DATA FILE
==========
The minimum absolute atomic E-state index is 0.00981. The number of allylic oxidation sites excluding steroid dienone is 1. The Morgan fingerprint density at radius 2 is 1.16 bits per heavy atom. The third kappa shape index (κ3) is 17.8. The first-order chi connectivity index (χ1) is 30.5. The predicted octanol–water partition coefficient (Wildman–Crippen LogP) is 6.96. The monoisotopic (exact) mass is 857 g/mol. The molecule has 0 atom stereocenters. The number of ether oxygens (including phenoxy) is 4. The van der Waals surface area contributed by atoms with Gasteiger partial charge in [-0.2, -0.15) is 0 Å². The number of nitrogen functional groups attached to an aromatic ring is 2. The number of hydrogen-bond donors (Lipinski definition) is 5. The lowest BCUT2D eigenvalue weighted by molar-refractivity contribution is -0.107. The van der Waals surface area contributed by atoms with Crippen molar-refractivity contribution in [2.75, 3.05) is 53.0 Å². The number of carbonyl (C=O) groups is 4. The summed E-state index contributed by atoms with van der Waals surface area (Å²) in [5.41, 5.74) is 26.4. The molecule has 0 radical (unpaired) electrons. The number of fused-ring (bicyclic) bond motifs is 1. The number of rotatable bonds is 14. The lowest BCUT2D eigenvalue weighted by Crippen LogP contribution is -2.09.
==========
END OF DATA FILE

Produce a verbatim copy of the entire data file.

The minimum absolute atomic E-state index is 0.00981. The number of allylic oxidation sites excluding steroid dienone is 1. The Morgan fingerprint density at radius 2 is 1.16 bits per heavy atom. The third kappa shape index (κ3) is 17.8. The first-order chi connectivity index (χ1) is 30.5. The predicted octanol–water partition coefficient (Wildman–Crippen LogP) is 6.96. The monoisotopic (exact) mass is 857 g/mol. The molecule has 0 atom stereocenters. The number of ether oxygens (including phenoxy) is 4. The van der Waals surface area contributed by atoms with Gasteiger partial charge in [-0.2, -0.15) is 0 Å². The number of nitrogen functional groups attached to an aromatic ring is 2. The number of hydrogen-bond donors (Lipinski definition) is 5. The lowest BCUT2D eigenvalue weighted by molar-refractivity contribution is -0.107. The van der Waals surface area contributed by atoms with Crippen molar-refractivity contribution in [2.75, 3.05) is 53.0 Å². The number of carbonyl (C=O) groups is 4. The summed E-state index contributed by atoms with van der Waals surface area (Å²) in [5.41, 5.74) is 26.4. The molecule has 0 radical (unpaired) electrons. The number of fused-ring (bicyclic) bond motifs is 1. The number of rotatable bonds is 14. The lowest BCUT2D eigenvalue weighted by Crippen LogP contribution is -2.09.